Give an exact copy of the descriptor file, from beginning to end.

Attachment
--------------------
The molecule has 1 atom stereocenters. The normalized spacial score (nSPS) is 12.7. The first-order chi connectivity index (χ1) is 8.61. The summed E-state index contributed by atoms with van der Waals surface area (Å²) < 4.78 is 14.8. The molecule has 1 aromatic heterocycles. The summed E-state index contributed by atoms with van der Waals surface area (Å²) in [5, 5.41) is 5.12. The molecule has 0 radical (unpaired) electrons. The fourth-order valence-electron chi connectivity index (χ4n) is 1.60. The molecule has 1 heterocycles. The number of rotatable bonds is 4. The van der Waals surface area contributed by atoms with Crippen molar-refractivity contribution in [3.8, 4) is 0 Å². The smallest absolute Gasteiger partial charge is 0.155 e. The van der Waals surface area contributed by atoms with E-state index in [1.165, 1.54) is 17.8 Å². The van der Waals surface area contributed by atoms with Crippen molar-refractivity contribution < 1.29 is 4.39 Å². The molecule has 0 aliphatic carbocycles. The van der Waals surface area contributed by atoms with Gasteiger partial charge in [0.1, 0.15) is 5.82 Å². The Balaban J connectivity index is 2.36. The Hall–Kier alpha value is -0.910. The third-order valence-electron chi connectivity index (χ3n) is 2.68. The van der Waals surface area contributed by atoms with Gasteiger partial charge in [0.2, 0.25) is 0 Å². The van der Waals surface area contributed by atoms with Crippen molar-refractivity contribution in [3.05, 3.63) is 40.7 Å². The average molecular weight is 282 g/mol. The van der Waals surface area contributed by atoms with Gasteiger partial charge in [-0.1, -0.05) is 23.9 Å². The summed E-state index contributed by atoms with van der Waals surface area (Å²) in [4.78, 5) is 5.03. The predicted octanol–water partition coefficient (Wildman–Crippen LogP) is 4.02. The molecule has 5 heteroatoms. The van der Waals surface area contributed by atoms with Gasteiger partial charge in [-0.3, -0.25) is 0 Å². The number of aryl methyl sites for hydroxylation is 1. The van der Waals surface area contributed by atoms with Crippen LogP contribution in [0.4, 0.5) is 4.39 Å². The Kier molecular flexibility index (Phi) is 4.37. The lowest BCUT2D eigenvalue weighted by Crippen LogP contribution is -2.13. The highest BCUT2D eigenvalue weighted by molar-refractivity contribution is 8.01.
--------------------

The molecule has 1 atom stereocenters. The normalized spacial score (nSPS) is 12.7. The first-order chi connectivity index (χ1) is 8.61. The summed E-state index contributed by atoms with van der Waals surface area (Å²) < 4.78 is 14.8. The molecule has 1 aromatic heterocycles. The summed E-state index contributed by atoms with van der Waals surface area (Å²) in [5, 5.41) is 5.12. The molecule has 0 radical (unpaired) electrons. The fourth-order valence-electron chi connectivity index (χ4n) is 1.60. The molecule has 1 heterocycles. The number of rotatable bonds is 4. The van der Waals surface area contributed by atoms with Crippen molar-refractivity contribution in [3.8, 4) is 0 Å². The smallest absolute Gasteiger partial charge is 0.155 e. The van der Waals surface area contributed by atoms with E-state index in [1.165, 1.54) is 17.8 Å². The van der Waals surface area contributed by atoms with Crippen molar-refractivity contribution < 1.29 is 4.39 Å². The molecule has 0 aliphatic carbocycles. The van der Waals surface area contributed by atoms with Gasteiger partial charge in [0.1, 0.15) is 5.82 Å². The Balaban J connectivity index is 2.36. The Hall–Kier alpha value is -0.910. The third-order valence-electron chi connectivity index (χ3n) is 2.68. The van der Waals surface area contributed by atoms with Gasteiger partial charge in [0.2, 0.25) is 0 Å². The van der Waals surface area contributed by atoms with Crippen molar-refractivity contribution in [3.05, 3.63) is 40.7 Å². The average molecular weight is 282 g/mol. The van der Waals surface area contributed by atoms with Gasteiger partial charge in [-0.1, -0.05) is 23.9 Å². The summed E-state index contributed by atoms with van der Waals surface area (Å²) in [4.78, 5) is 5.03. The predicted octanol–water partition coefficient (Wildman–Crippen LogP) is 4.02. The molecule has 5 heteroatoms. The van der Waals surface area contributed by atoms with Gasteiger partial charge in [-0.3, -0.25) is 0 Å². The number of aryl methyl sites for hydroxylation is 1. The van der Waals surface area contributed by atoms with Crippen LogP contribution in [0.4, 0.5) is 4.39 Å². The Kier molecular flexibility index (Phi) is 4.37. The lowest BCUT2D eigenvalue weighted by Crippen LogP contribution is -2.13. The highest BCUT2D eigenvalue weighted by molar-refractivity contribution is 8.01.